A motor 209 drives a gear train through shaft 210. Two eccentric cams 211 and 213 are concentrically mounted upon two concentric shafts 210 and 214. The shaft 214- is rotatably disposed upon the shaft 210. A large gear 215 is fastened to shaft 214, this gear being rotatable on shaft 210. The first cam 211 is directly driven by the shaft 210. The second cam 213 is driven at a different speed by shaft 214 which is mounted on gear 215. The speed of rotation of the two cams is determined by the gear train consisting of pinion gear 216 which is fastened to the shaft 210, large gear 217 which is driven by gear 216 and pinion gear 218 which is mounted on shaft 219, which is the same shaft upon which gear 217 is fastened. A support bracket 220 for the gear train is shown in FIGURE 10. The contact assembly, which produces the pulses for the bodily current, is indicated as 221 in FIGURES '8, 9 and 10. The contact assembly consists of two leaf springs or arms designated by the numerals 223 and 225. It will be noted in FIGURE 9 that arm 223 extends further from the insulated block 228 which supports both arms than does arm 225. A contact is provided on each of the arms 223 and 225, these contacts being designated as 222 and 224. These two contacts 222 and 224 are both mounted on the inner face of their respective contact arms 223 and 225. Both cams 211 and 213 are disposed to bear against arm 223, the extension of arm 223 being designated as 22311.
Cam 213 is somewhat larger in diameter than cam 211 as may best be seen in FIGURE 10. A shoulder 212 is provided between the two cams 211 and 213 in order to separate them. In this specific embodiment the larger cam 213 rotates at a speed at approximately 40 r.p.m. while the smaller cam rotates at a speed of approximately 2000 r.p.m. (the speed of the motor 209). The larger cam 213 results in a sufficient separation between the contacts 222 and 224 once during every revolution thereof so as to preclude the passage of current between the two contacts. The smaller cam 211, during the time that the contacts are close enough to permit current to flow therebetween, results in a rapid opening and closing of the circuit to produce a plurality of pulses of substantially constant amplitude at the output leads 226 and 227 shown in FIGURE 9. Thus, the overall wave shape produced by the action of both cams 211 and 213 in cooperation with the contact extension 223a appears as shown in FIGURE 11. Therein, each of the pulses 237 represents each rotation of the smaller and faster rotating cam 211 while the line 236 indicates zero output during the time when the larger and slower cam 213 is in the extreme position as shown in FIGURE 10 resulting in an open circuit condition. That is, while the cam 213' is in the extreme position of FIGURE 10, regardless of the lateral movement in extension 223a no contacting will occur between the contacts 222 and 224 as the maximum diameter of the cam 211 is smaller than the maximum diameter of the cam 213. However, since the maximum diameter of the cam 211 is greater than the minimum diameter of the cam 213, during that portion of the rotation of cam 213 wherein it does not bear against the arm extension 223a, the contacts will be opened and closed a plurality of times by rotation of the cam 211 which can then contact the arm extension 223a during portions of its rotation. The series of pulses 235 which are the second series of pulses looking from left to right will, of course, be of the same number and amplitude as the first series. The distance between the series of pulses 235 is dependent upon the shape of earn 213, its size and its speed of rotation, all of which may be appropriately varied in accordance with the output desired. In this embodiment the envelope of the pulses assumes a generally rectangular shape. The time represented by the zero line 236 represents the relazed period between the surges or pulses. The overall output from this type of arrangement is known as spasm and relax (rather than surge and relax as shown in FIGURE wherein the envelope of the pulses builds up and decreases gradually rather than abruptly assuming a generally triangular shape.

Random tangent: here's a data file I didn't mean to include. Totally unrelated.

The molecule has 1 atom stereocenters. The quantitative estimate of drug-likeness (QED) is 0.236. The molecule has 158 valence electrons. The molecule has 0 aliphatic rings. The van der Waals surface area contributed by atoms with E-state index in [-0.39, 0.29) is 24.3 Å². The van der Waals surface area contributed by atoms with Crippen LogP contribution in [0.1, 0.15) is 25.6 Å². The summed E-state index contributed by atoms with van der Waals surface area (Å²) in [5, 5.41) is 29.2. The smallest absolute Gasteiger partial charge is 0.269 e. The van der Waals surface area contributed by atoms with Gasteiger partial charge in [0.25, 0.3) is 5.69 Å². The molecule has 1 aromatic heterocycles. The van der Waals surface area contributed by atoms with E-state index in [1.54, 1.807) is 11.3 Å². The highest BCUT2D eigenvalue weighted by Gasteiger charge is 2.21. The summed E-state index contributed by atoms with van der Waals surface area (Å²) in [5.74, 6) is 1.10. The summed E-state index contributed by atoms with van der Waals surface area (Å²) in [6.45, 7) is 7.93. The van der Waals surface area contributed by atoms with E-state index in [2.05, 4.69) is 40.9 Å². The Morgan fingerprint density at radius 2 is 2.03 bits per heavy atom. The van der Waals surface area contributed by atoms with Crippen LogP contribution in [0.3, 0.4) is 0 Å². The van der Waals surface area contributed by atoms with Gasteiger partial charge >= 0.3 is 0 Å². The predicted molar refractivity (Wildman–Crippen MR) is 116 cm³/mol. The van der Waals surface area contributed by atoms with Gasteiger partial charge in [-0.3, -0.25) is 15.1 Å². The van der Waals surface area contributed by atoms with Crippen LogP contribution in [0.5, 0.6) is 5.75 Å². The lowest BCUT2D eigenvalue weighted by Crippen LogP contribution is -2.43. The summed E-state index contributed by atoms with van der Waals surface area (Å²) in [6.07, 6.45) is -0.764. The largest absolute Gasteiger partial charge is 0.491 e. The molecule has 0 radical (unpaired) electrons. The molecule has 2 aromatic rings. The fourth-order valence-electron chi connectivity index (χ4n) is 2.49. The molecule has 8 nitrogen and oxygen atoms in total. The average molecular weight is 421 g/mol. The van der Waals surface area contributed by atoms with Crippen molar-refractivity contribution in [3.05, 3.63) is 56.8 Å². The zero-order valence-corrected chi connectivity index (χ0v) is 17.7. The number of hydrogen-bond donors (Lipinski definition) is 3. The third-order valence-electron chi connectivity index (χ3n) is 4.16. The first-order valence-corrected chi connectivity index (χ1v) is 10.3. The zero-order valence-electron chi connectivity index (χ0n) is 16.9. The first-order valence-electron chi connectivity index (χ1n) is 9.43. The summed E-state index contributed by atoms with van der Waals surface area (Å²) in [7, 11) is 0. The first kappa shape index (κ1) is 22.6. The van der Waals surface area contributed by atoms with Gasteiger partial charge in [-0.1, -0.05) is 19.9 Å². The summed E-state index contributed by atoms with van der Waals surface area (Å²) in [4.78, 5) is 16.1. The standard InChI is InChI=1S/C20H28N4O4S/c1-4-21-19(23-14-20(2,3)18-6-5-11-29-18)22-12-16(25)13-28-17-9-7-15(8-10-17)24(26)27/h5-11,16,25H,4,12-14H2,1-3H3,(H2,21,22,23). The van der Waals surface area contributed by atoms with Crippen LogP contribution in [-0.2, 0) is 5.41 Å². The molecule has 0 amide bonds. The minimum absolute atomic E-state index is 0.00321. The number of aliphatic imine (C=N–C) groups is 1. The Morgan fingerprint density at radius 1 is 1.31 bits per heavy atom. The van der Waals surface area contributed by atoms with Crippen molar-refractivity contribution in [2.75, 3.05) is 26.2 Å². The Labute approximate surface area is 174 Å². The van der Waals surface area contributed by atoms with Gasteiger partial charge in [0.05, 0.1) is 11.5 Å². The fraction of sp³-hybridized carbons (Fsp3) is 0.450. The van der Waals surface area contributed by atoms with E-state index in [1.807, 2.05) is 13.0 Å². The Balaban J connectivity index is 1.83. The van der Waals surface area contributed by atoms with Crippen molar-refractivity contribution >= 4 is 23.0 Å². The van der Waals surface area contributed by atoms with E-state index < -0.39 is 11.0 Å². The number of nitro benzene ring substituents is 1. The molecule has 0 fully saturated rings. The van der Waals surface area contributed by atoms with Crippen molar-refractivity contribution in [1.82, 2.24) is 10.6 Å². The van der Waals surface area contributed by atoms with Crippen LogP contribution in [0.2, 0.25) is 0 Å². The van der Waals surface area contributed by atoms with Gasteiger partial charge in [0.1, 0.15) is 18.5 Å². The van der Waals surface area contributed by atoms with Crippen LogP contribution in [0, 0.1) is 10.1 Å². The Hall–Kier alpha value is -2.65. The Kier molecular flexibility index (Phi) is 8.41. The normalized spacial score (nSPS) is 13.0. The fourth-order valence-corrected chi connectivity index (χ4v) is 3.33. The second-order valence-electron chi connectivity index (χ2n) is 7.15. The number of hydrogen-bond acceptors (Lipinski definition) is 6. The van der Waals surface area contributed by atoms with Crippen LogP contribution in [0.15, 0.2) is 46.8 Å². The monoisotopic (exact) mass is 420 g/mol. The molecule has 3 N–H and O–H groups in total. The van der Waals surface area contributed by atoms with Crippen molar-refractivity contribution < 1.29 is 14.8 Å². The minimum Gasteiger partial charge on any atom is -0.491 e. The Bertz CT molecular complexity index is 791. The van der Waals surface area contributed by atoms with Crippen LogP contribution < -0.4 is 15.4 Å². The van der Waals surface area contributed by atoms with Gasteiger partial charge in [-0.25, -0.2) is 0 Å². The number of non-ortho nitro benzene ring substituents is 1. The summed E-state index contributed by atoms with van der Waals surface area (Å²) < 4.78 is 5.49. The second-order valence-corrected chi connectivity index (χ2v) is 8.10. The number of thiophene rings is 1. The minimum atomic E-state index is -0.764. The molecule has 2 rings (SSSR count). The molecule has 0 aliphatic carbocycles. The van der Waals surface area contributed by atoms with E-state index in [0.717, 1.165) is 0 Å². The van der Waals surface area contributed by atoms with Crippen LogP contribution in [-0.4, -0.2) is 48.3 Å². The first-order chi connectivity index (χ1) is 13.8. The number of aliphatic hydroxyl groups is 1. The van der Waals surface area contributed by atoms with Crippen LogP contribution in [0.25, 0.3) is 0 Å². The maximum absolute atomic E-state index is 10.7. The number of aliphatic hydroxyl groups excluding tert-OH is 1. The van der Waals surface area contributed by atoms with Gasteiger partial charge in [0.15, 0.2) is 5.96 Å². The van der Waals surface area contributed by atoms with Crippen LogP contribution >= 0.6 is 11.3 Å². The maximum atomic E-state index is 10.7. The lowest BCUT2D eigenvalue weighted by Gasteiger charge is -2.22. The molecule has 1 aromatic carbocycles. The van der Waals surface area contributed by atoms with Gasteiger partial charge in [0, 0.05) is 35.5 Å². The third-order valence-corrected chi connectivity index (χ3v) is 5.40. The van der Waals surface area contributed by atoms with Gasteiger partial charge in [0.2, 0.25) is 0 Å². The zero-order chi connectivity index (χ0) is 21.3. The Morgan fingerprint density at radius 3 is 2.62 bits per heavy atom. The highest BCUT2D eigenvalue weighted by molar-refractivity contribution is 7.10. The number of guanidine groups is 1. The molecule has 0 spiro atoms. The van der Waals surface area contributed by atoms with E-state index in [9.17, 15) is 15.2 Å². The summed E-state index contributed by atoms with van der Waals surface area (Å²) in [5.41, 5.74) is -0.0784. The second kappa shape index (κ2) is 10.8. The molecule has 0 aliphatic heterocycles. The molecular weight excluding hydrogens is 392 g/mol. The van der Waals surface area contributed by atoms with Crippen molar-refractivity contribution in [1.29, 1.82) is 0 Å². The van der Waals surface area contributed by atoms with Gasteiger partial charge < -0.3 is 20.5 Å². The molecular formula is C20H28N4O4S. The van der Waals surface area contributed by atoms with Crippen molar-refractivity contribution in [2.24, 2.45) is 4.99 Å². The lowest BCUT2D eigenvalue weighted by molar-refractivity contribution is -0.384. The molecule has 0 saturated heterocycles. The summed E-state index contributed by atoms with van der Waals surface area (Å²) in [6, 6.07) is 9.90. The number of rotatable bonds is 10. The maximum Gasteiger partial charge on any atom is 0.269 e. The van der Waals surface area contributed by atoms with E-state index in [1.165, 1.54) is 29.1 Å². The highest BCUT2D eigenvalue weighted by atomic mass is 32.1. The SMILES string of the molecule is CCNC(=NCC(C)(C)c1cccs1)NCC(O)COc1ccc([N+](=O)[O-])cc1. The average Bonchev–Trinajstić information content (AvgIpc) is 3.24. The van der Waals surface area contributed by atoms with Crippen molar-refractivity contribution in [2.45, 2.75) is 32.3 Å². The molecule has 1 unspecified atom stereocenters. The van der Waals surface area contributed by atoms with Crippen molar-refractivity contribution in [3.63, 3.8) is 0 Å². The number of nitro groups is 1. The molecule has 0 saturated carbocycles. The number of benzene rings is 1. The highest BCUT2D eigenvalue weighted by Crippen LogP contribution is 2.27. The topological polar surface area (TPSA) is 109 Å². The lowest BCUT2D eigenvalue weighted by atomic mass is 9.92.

In the bottom view of the unit, FIGURE 8, there is shown a housing bubble 230 which may be made of plastic in order to accommodate the extending insulator block 228 which supports the two leaves 223 and 225 forming part of the contact assembly 221. There is thus shown in FIGURES 7-10 a simplified unit which will produce spasm and relax pulses by two cams operating on a single extension of a two-leaf contact switch.